It is more than just the players who Johnson is inspiring. It's coaches. It's administrators. It's trainers. It's anyone who is around him. As I sat and visited with him in the Neyland-Thompson Sports Complex, everyone said "Hello". I mean everyone. From basketball coaches to workers in the complex, anyone who walked by greeted Johnson with a smile and a greeting as if they had known him all of his life.

"I think you take a little bit out of every guy you get to know during a rehab," McVeigh said. "You look at him and he is 21 years old and you would not think that he has it as figured out as he does. He is a kid who is a role model even to me. It is the kind of person we should all strive to be. He is out there doing things that are inspirational, but he is not out there beating his chest or standing on a soap box doing it. He is just being himself so being around him is fun. It is inspirational. It has an impact on you."

For John Chavis, Johnson's mere presence around the program provides him with motivation.

"He inspires me everyday," Chavis said. "He inspires me with his courage and the way he handles things. When you have an injury of that magnitude I would think it would be easy to sit around and feel sorry for yourself. He hasn't. He could have said hey 'I can't finish school' and could have gone home. Instead he was back in class doing the things he did everyday. I am just in awe of his courage. I have grown from him and this situation. It has put a different perspective on life for me."

Since the injury, Johnson has been completely involved in everything with the program. When there is a team function, Johnson is there whether it is a community outing or a workout, Johnson has not missed a moment with his team.

This fall, Johnson will be in defensive back meetings. According to Phillip Fulmer, Johnson will be as involved with his program as NCAA rules will allow. He will be listed as a student coach on a medical hardship. He will be on the practice field and will be around the team just as he is today. In fact, Johnson can be seen getting into anyone's "grill" during workouts or "Seven on Seven" work.

"I talk as much junk to them now as I did before," Johnson said. "I get right in a guy's dish. I don't have to say anything about my injury. I just look at them and say what are you complaining about. They will look at me and say man you are right and they go back to doing what they need to be doing."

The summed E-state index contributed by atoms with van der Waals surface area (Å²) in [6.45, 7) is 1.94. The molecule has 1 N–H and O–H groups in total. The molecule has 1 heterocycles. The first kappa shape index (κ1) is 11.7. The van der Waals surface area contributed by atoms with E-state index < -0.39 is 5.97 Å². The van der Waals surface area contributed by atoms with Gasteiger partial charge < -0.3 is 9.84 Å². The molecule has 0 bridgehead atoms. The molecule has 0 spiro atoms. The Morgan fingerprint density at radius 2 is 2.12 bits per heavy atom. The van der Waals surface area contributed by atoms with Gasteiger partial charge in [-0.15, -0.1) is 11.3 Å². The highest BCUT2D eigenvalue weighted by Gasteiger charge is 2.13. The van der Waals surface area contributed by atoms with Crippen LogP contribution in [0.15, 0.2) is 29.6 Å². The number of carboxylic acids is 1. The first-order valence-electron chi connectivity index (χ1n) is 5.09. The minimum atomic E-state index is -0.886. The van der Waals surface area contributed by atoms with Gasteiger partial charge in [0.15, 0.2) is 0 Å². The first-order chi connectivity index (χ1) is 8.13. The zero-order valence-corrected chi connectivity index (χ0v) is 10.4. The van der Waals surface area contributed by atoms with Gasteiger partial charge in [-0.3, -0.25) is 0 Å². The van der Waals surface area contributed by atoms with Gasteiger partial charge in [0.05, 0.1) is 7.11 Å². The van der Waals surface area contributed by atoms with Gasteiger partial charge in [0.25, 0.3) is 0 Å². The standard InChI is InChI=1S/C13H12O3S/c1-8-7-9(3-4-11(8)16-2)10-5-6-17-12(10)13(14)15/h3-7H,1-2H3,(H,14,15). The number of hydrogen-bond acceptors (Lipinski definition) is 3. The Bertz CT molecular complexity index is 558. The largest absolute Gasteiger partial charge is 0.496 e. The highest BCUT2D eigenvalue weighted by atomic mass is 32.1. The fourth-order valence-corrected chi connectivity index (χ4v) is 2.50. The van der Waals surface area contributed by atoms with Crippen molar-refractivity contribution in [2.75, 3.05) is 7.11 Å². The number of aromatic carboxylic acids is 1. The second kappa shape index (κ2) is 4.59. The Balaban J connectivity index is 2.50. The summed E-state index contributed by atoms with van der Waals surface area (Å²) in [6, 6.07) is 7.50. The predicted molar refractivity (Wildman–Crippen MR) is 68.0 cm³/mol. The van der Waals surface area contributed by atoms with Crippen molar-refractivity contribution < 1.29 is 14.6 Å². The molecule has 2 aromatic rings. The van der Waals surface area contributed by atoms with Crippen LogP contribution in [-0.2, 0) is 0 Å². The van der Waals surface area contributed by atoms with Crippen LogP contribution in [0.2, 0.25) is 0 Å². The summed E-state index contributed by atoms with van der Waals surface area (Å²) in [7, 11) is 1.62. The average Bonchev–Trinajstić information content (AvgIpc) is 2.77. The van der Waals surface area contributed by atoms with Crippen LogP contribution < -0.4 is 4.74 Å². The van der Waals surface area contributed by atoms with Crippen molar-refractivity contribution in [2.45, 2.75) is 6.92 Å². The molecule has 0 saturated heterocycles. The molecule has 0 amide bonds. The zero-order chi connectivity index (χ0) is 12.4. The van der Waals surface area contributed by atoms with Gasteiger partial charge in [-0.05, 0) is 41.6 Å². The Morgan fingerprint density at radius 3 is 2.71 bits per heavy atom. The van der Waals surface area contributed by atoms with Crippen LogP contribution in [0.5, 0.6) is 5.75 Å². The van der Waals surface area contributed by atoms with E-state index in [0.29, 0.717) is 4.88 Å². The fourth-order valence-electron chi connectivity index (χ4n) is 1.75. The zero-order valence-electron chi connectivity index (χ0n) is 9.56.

Johnson sees himself coaching someday. He also sees himself owning a business, maybe writing a book and continuing to offer his inspirational story to anyone who ask. He acknowledges that he will likely start his coaching career as a graduate assistant something that the coaching staff at Tennessee has promised him.

"I have made the commitment to Inky that if he wants to coach that as long as I am in coaching I am going to be there to help him," Chavis said. "If he wants to be a graduate assistant then he will be one at the University of Tennessee. Coach Fulmer and I have already talked about it."

Regardless of what Johnson elects to do, those who know him best know he will be extremely successful.

"I think where ever he decides he wants to be, he will be farther than he thinks he will be," McVeigh said. "If he decides he wants to be in politics and his goal is to be mayor then he will probably be governor. If he wants to be a coach and he thinks an assistant high school coach would be good in five years then he will be a college assistant. He will be surprised that he will exceed his own expectations because other people around him will want him to be a part of what they are doing. I don't know where he wants to be, but wherever he is at, I bet it is further along than he thinks he will be."

Philippians 4:13 says, "I can do all things through Christ, which strengtheneth me." It should come as no surprise that is Johnson's favorite verse and one he said he recites multiple times a day.

Physically, Inky Johnson faces a long, slow recovery. His progress will come in inches, not miles. His right shoulder is broken and may never be totally fixed.

But his mind and his soul are intact. Because of that, I left Inky Johnson knowing one thing: he's Inky ... and he's going to be just fine.